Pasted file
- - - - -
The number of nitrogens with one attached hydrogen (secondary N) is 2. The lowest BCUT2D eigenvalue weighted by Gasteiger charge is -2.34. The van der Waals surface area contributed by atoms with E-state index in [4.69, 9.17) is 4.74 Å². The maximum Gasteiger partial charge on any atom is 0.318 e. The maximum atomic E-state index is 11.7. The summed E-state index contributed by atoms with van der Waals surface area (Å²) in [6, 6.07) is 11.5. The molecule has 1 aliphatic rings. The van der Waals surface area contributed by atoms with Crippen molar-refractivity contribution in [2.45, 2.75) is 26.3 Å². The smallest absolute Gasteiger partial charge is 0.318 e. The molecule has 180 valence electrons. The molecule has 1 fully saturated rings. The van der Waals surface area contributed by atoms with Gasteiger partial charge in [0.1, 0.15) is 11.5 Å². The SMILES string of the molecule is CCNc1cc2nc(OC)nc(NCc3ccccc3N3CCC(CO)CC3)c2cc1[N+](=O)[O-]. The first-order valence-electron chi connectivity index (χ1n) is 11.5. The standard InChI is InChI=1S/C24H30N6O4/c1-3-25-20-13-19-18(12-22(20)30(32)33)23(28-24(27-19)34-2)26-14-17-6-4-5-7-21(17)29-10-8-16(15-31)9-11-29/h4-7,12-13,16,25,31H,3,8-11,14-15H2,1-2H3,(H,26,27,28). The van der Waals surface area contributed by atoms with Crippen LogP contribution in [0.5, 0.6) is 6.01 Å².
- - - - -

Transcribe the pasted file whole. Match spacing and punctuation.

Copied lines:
The number of nitrogens with one attached hydrogen (secondary N) is 2. The lowest BCUT2D eigenvalue weighted by Gasteiger charge is -2.34. The van der Waals surface area contributed by atoms with E-state index in [4.69, 9.17) is 4.74 Å². The maximum Gasteiger partial charge on any atom is 0.318 e. The maximum atomic E-state index is 11.7. The summed E-state index contributed by atoms with van der Waals surface area (Å²) in [6, 6.07) is 11.5. The molecule has 1 aliphatic rings. The van der Waals surface area contributed by atoms with Crippen molar-refractivity contribution in [2.45, 2.75) is 26.3 Å². The smallest absolute Gasteiger partial charge is 0.318 e. The molecule has 180 valence electrons. The molecule has 1 fully saturated rings. The van der Waals surface area contributed by atoms with Gasteiger partial charge in [0.1, 0.15) is 11.5 Å². The SMILES string of the molecule is CCNc1cc2nc(OC)nc(NCc3ccccc3N3CCC(CO)CC3)c2cc1[N+](=O)[O-]. The first-order valence-electron chi connectivity index (χ1n) is 11.5. The standard InChI is InChI=1S/C24H30N6O4/c1-3-25-20-13-19-18(12-22(20)30(32)33)23(28-24(27-19)34-2)26-14-17-6-4-5-7-21(17)29-10-8-16(15-31)9-11-29/h4-7,12-13,16,25,31H,3,8-11,14-15H2,1-2H3,(H,26,27,28). The van der Waals surface area contributed by atoms with Crippen LogP contribution in [0.5, 0.6) is 6.01 Å².